Brazil decided to stop releasing the cumulative numbers of confirmed COVID-19 cases and deaths in its daily report, only supplying stats for the last 24 hours instead. The move was harshly questioned by health experts and state governors, describing it as an attempt to hide the magnitude of the health crisis.
Brazil’s last official figures suggest that the nation has the world’s second-highest number of cases, at 672,846, according to the Johns Hopkins University site. Johns Hopkins removed Brazil from its global count on Saturday but later reinstated it.
On Friday, the country’s Health Ministry took down a website that used to show daily, weekly and monthly statistics on positive cases and deaths in Brazilian states. On Saturday, the website was back online but the cumulative numbers were no longer there. The site now shows only numbers from the last 24 hours.
Explaining the move, Brazilian President Jair Bolsonaro tweeted that disease totals are “not representative” of the country’s current situation. A close ally to Bolsonaro told O Globo local newspaper that some states were sending false data to the Health Ministry, which he said was exaggerating the toll.
“There are many people dying for other causes and public managers, purely interested in having bigger budgets for their towns, their states, were putting everybody as Covid. We are revising these obits,” Carlos Wizard, a businessman who is taking over as secretary of science, technology and strategic supplies at the health ministry, said.
Health experts have been warming over the past few months that Brazil’s statistics are deficient, and in some cases manipulated, claiming it will be borderline impossible to understand the actual extent of the pandemic across the country due to these structural problems.
Last month, academics going through death certificates compiled by the Civil Registration Office, which compiles data from all the states, discovered a drastic fluctuation in monthly deaths in recent years that couldn’t be explained as well as discrepancies between states.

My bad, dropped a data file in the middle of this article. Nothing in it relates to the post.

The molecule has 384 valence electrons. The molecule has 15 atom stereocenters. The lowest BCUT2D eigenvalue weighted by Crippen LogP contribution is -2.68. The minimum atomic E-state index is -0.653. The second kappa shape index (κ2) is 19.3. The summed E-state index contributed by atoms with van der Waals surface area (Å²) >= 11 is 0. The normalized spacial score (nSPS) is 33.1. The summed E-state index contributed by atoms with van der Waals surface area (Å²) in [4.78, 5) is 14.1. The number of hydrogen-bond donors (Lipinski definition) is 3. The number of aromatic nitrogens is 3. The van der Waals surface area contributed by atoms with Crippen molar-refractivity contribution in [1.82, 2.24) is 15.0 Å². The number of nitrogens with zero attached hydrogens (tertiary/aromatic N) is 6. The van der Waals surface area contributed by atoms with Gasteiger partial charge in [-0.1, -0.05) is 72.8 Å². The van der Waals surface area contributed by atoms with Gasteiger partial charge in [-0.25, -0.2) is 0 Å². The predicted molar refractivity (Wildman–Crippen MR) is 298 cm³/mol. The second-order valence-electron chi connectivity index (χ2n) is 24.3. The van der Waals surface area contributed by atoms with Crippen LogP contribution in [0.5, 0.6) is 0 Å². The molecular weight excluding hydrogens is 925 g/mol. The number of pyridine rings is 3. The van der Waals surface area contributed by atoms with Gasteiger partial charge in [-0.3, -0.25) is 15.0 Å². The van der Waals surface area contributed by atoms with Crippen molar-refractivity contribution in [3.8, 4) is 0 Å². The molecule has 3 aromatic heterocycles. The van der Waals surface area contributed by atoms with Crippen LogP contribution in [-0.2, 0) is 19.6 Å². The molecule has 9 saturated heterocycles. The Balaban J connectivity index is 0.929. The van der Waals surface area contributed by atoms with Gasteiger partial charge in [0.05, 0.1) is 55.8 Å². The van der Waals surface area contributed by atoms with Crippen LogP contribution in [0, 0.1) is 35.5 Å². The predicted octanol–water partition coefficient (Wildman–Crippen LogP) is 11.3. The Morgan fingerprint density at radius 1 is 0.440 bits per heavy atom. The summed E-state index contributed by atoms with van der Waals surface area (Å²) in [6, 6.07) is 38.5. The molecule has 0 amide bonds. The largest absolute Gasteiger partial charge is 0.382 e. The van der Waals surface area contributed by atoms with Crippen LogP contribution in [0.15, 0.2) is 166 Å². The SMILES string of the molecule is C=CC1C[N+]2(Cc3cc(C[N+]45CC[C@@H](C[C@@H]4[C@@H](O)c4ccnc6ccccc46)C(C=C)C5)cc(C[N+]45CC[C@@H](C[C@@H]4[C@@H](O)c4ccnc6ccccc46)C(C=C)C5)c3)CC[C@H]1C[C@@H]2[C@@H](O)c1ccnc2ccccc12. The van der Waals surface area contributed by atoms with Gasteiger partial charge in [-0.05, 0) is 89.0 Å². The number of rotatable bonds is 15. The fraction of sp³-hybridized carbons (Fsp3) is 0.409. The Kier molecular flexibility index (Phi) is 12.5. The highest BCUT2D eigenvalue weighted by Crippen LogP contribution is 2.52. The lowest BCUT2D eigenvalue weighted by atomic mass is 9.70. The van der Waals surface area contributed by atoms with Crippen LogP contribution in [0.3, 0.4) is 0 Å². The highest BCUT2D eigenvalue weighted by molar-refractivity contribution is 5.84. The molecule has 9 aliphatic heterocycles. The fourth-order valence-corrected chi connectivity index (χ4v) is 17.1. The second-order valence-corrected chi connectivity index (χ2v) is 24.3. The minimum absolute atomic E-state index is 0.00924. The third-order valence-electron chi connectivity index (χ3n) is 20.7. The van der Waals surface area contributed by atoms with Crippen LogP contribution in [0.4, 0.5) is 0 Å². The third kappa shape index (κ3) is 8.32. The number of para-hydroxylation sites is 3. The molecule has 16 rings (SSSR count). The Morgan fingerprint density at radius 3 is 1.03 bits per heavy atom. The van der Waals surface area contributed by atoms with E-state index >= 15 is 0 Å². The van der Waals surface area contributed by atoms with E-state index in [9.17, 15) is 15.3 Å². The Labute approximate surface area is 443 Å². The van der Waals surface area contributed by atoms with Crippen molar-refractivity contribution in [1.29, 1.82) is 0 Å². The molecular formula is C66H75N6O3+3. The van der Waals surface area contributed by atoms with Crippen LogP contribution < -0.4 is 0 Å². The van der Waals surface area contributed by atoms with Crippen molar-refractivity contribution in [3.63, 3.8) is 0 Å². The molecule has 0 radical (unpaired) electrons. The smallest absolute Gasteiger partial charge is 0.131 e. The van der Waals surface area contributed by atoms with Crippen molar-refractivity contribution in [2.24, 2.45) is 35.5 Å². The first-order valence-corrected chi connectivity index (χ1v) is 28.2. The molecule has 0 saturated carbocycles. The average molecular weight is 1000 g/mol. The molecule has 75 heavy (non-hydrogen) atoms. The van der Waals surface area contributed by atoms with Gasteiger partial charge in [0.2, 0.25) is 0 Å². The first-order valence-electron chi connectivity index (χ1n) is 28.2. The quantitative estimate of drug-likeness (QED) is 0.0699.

The response to the government’s controversial decision came fast. Doctors, state governors, and medical associations questioned what they described as an attempt by the Bolsonaro administration to control information regarding the pandemic.
Public prosecutors said they will carry out an investigation and asked for an explanation from the government, while a council of state health secretaries said it would fight the changes made by Bolsonaro’s administration –- who is notorious for downplaying the pandemic since it started and avoided imposing national measures such as social distancing and quarantines.
“The authoritarian, insensitive, inhuman and unethical attempt to make those killed by COVID-19 invisible will not succeed. We and Brazilian society will not forget them, nor the tragedy that befalls the nation,” said Alberto Beltrame, president of Brazil’s national council of state health secretaries, in a statement.
Supreme Court Justice Gilmar Mendes said on Twitter that “manipulating statistics is a maneuver of totalitarian regimes.” Meanwhile, João Gabbardo, the Health Ministry’s former No. 2, told television channel GloboNews that reviewing the death toll “shows the management inexperience in the Health Ministry.”
The lack of information will likely affect the management of the pandemic, Brazilian doctors warned, as outbreaks are moving from large cities to the interior of the country. “How is a manager going to reallocate resources and organize vacancies and transporting the sick if they don’t have data?” Guilherme Pivoto, an infectious diseases specialist in Manaus, told The Guardian.
Health experts fear the coronavirus outbreak could wreak havoc on Brazil’s most deprived and vulnerable communities. This is especially worrying for indigenous communities living in the Amazon region. Nevertheless, Bolsonaro has always downplayed the pandemic, rejecting what he considers to be a “hysteria”.